Fort McMurray wildfire evacuation Copyright Scott Olson, Getty Images

Smoke fills the air as a police officer stands guard at a roadblock leading into Fort McMurray on May 8, 2016. Wildfires have forced the evacuation of tens of thousands residents from the town.

Majority of Canada's Oil-Sands Plants Emerge Unharmed from Wildfire

The industry’s safety precautions included the evacuation of workers from camps and the shutdown of pipelines and power supplies.

Canadian oil-sands facilities representing more than 90% of production taken offline during a wildfire in northern Alberta have emerged unscathed and are expected to restart within days to a couple of weeks.

Mines and drilling projects north of Fort McMurray are already bringing back some of the roughly 1 million barrels a day of supply that was curbed, Steve Williams, chief executive officer of the nation’s largest energy company  Suncor Energy Inc., said Tuesday, speaking for the industry. Facilities south of the energy hub that represent much less of the lost supply and were more affected by the fire may take longer, he said.

“It’s that quick -- some facilities are turning back up the volumes now,” Williams said at a media briefing in Edmonton, flanked by his peers at companies including Imperial Oil Ltd. and Canadian Natural Resources Ltd. Other projects to the south may take longer. “South, where there have been a few more direct impacts from the fire, we have to go in and evaluate and put the plans in place.”

Companies took oil-sands production offline as a fire that’s ripping across northern Alberta forced the evacuation of more than 80,000 residents of Fort McMurray and destroyed about 10% of the community’s buildings. The industry’s safety precautions included the evacuation of workers from camps and the shutdown of pipelines and power supplies. The fire -- now 2,290 square kilometers (884 square miles), according to the latest provincial estimate -- is primarily moving east of the region toward Saskatchewan.

Back to Normal "As Quickly As Possible"

Williams was among a dozen energy executives who met with Alberta Premier Rachel Notley on Tuesday to make plans to bring back the oil production that drives the provincial and national economy. Supplies taken offline by projects north of Fort McMurray represent an estimated 93% of volumes curbed during the fire, according to data compiled by Bloomberg from RBC Capital Markets research and company statements.

“We will get back to normal as quickly as possible,” Notley said at the briefing. Movement of goods on the roads north of Fort McMurray restarted on Tuesday, she said. “While thousands of lives will never be the same, we can take small steps to getting back the rhythm in northeast Alberta.”

While the lost production has helped to buoy oil prices, ample supplies of crude across the continent have aided in cushioning the blow to refineries. Volumes of crude moving on the Capline pipeline from the U.S. Gulf Coast to the Midwest have jumped 27% from a week ago, according to Genscape data. That indicates refiners have started to secure alternatives to curtailed Canadian supply, John Auers, executive vice president at Turner Mason & Co. in Dallas, said Tuesday in a phone interview.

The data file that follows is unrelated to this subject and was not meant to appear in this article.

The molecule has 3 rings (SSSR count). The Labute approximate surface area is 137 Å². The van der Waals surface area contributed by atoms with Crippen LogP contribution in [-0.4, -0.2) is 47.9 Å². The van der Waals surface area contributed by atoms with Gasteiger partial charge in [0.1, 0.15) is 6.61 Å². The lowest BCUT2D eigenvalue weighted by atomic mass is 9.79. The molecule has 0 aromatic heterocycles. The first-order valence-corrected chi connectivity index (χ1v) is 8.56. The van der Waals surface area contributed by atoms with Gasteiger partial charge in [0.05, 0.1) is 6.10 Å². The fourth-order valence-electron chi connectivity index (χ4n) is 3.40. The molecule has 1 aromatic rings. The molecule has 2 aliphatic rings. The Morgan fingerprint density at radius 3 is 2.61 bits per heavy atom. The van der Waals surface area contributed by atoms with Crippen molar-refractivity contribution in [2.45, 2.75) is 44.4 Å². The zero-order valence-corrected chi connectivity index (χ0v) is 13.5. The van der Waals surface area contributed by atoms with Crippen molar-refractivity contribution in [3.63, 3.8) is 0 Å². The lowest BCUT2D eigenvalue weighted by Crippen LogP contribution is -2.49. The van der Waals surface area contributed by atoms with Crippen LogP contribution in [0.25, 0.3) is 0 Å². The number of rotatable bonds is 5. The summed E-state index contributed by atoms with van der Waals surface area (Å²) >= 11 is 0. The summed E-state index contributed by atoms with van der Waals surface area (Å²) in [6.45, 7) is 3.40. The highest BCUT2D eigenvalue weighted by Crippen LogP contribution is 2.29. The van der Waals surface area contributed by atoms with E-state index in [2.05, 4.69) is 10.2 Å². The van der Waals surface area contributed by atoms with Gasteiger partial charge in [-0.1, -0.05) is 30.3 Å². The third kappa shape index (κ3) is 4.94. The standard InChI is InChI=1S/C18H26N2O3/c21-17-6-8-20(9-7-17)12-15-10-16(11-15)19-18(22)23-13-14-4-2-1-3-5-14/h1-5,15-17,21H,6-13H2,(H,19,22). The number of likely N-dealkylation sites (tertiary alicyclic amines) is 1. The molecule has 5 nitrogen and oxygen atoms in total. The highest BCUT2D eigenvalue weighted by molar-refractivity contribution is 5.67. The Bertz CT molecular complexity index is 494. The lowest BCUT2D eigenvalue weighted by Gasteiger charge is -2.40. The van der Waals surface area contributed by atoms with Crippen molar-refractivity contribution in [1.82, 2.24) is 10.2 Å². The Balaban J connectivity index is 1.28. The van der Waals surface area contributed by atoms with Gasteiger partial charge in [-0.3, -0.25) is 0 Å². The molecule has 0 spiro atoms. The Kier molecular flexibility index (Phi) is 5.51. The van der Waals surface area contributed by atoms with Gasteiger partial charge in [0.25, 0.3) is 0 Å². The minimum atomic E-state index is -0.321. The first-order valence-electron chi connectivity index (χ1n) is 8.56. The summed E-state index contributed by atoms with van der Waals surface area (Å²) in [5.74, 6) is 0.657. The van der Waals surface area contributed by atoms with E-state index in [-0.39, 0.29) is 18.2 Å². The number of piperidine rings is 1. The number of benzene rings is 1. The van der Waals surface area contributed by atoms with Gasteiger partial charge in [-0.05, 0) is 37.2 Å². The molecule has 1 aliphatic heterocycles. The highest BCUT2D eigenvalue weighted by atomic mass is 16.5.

Oil-sands companies are working with pipeline and power providers to bring back necessary infrastructure and don’t expect any hiccups that would hinder restarts, Williams said. Individual plants were shut down in a safe way to allow output to come back as quickly as possible, he said. And while the flames came closer to facilities south of Fort McMurray, including Cnooc Ltd.’s Long Lake and Athabasca Oil Corp.’s Hangingstone sites, the plants are largely fireproof, he said.

The Long Lake site operated by Cnooc’s Nexen unit suffered minor damage, officials have said, and some of Enbridge Inc.’s above-ground facilities had limited damage, the company said on Tuesday.

Support for Displaced Workers

Companies have given displaced workers advance pay to support them and have enough on-site lodging to accommodate staff who have lost their homes in order to restart, Williams said.

“We have enough camps in place to be able to start the operations up,” and also staff major maintenance expansion work under way, Williams said. “One of the things we’ve been working on this morning is how we can collaborate and make sure we have the right supply chain, the right logistics to get people in safely, so they can be housed safely and we can feed and look after them.”

Even as oil-sands operations will largely get going again in the days and weeks ahead, the community of Fort McMurray will need support for much longer for reconstruction, said Tim McMillan, president of the Canadian Association of Petroleum Producers, at the briefing.

“This will be a long-term rebuild and that commitment and that recognition from other Canadians is appreciated,” McMillan said.

By Rebecca Penty

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